Moderator:  Thank you, sir.  I’d like to turn it back over now to Secretary Ross.  Sir, do you have any final remarks you’d like to share with the journalists at this time?

Secretary Ross:  Sure.  Well, first of all, I appreciate the thoughtfulness of the questions that you put forward to me.  They show you’ve really been spending some time thinking about the topic.  And I especially appreciate it because trade is infinitely complex.  It boils down to thousands and thousands of little items, thousands and thousands of individual decisions, and very complicated negotiations.

But in terms of overall trade policy, our objective is to reduce tariff and non-tariff trade barriers throughout the world, and both on the part of U.S. and other countries.  The U.S. is the least protectionist of the major countries and that’s part of the reason that we have the trade deficit that we do.  So the reason we’ve been having to use tariffs as a tool is that our country had made so many unilateral concessions to other countries over the years that we needed to do something to incentivize those countries to reduce their barriers, and we’ve been pretty successful.

Very few countries – and certainly, historically, not the United States – have had three major trade negotiations succeed within an 18-month period, and that’s the USMCA, which is the largest trade agreement we’ve ever made; it’s the two – the agreements with Japan, both the digital economy agreement and the agreement about products, particularly agricultural products; and then the third one is the renegotiation of the Korea-U.S. Free Trade Agreement, the so-called KORUS.  That’s a lot of activity in a very short period and I think it’s easy to lose track of the fact that we have been actively negotiating trade deals, that we have been actively fixing mistakes that our government had made in prior trade deals, and we will continue to do so.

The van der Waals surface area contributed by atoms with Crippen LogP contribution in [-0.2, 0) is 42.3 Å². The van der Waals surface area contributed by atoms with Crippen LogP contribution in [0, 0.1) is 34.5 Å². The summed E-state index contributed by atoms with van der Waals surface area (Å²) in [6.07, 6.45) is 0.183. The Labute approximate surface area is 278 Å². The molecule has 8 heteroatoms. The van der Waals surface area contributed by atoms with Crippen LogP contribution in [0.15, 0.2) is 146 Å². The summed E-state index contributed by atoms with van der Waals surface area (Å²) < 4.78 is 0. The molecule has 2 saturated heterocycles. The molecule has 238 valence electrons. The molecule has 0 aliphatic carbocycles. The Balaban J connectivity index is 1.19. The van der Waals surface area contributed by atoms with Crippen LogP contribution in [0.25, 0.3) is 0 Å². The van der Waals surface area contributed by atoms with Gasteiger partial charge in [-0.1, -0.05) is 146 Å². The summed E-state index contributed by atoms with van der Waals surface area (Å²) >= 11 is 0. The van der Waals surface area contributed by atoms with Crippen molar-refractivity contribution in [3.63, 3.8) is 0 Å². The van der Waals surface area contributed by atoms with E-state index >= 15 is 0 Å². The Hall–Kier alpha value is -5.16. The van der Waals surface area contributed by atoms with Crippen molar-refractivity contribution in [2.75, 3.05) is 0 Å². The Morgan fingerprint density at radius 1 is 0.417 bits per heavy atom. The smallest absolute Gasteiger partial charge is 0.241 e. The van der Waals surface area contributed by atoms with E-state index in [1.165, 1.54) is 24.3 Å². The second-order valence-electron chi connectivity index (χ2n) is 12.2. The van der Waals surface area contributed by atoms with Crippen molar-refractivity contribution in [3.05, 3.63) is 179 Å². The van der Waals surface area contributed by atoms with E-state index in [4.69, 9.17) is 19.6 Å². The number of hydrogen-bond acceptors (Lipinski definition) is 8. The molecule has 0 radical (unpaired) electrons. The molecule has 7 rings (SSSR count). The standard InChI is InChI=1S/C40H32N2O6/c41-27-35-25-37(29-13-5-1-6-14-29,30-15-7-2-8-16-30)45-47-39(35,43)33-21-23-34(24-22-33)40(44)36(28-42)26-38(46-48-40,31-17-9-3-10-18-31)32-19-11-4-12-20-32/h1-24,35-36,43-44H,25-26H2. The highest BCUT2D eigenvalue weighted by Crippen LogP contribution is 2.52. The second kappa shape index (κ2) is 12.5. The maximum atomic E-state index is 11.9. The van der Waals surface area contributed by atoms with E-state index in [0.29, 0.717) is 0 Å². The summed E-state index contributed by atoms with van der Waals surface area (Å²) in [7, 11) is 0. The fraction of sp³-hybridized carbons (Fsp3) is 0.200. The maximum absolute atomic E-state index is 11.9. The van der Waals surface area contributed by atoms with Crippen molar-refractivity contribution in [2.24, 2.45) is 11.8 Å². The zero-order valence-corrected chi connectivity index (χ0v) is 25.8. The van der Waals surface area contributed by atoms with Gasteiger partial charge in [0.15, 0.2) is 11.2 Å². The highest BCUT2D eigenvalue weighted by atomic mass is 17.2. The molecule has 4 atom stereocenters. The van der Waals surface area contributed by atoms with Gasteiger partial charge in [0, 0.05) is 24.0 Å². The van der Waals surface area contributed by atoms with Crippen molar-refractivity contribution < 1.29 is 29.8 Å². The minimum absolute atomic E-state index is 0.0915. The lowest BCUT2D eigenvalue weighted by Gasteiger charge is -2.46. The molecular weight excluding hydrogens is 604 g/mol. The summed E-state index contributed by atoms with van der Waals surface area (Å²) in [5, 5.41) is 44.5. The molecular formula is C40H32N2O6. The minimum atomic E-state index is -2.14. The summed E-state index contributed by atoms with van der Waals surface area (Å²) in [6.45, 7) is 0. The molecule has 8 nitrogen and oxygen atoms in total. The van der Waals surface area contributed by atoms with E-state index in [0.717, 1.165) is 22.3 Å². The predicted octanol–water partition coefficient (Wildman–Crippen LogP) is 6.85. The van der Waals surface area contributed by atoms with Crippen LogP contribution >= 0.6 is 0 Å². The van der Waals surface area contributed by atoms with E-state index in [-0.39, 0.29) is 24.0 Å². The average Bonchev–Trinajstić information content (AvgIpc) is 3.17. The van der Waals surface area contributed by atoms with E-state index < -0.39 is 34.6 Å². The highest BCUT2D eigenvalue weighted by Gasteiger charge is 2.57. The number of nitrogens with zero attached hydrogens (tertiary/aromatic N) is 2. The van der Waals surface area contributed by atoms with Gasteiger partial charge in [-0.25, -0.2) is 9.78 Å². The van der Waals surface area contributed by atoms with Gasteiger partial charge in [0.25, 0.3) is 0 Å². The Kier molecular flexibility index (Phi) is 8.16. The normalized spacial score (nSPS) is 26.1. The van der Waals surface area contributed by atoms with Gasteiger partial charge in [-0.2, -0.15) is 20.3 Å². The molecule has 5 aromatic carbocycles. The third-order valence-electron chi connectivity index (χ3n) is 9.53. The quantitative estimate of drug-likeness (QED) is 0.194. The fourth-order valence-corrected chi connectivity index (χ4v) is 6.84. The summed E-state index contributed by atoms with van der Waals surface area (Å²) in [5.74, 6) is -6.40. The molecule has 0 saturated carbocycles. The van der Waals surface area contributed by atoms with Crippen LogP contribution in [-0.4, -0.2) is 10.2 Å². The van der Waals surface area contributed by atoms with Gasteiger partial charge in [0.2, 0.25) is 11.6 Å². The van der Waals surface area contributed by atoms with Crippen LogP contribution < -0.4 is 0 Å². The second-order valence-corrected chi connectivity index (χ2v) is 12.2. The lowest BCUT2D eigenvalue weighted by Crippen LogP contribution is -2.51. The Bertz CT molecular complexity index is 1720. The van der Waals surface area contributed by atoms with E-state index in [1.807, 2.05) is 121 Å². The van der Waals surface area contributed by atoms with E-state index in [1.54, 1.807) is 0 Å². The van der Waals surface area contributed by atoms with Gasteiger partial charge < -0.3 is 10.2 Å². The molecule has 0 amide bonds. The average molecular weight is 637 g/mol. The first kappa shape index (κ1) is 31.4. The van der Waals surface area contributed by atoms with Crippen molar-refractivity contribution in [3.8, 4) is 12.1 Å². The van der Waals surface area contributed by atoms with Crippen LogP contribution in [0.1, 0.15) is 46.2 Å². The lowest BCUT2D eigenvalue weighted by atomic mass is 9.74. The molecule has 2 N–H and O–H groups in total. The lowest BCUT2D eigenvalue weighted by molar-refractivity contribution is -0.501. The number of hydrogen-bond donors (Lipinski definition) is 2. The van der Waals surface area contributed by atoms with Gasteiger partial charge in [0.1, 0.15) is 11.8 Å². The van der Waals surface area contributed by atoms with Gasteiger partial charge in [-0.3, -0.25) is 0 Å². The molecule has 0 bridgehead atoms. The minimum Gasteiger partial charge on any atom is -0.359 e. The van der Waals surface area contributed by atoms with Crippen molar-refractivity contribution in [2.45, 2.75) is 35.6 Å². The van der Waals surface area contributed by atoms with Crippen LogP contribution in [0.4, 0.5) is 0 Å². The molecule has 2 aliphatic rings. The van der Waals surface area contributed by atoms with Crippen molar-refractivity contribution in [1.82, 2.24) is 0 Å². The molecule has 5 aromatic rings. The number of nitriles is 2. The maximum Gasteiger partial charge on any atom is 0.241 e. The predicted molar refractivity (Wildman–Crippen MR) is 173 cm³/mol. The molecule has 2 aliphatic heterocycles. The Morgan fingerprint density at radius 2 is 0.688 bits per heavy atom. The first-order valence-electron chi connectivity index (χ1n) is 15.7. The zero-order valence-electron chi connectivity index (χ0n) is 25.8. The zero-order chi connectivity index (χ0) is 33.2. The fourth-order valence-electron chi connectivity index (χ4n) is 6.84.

So this notion that in order to maintain leadership one has to be – allow one’s self to be a victim of predatory trade practices is just silly.  We are continuing our role in leadership and, in fact, because of the aggressive stand we’ve taken, other countries are also starting to take more aggressive stands against inappropriate practices.  I think that’s a trend that will continue because it’s fine to talk at the 40,000-foot level about a rule-based trade system globally, but if people don’t adhere to the rules, it doesn’t mean much.  And the proof that they don’t adhere to the rules, we have right now in effect about 450 trade actions – namely, anti-dumping or countervailing duty actions – against various countries, and that’s a shame.  That means that those are all entities that were committing violations of WTO rules.

So what we want is for the other countries that are very good at articulating free trade principles to start living up to them.  We’ve been living up to them throughout, we just haven’t been very good at articulating the case.  So at the end of the day, our trade policies are all about reducing tariffs, reducing non-tariff trade barriers, and getting rid of subsidized activities.  So I thank you for your participation and look forward to working with you in the future.  Thanks very much.

Moderator:  That concludes today’s call.  I want to thank Secretary Ross and I also thank all of our callers for participating today.

Due to the very high number of participants on the call today, we apologize if we were not able to get to your question.  But if you have any questions about today’s call, you may contact the Asia Pacific Media Hub at AsiaPacMedia@state.gov.  Thank you.

U.S. Department of State

The Lessons of 1989: Freedom and Our Future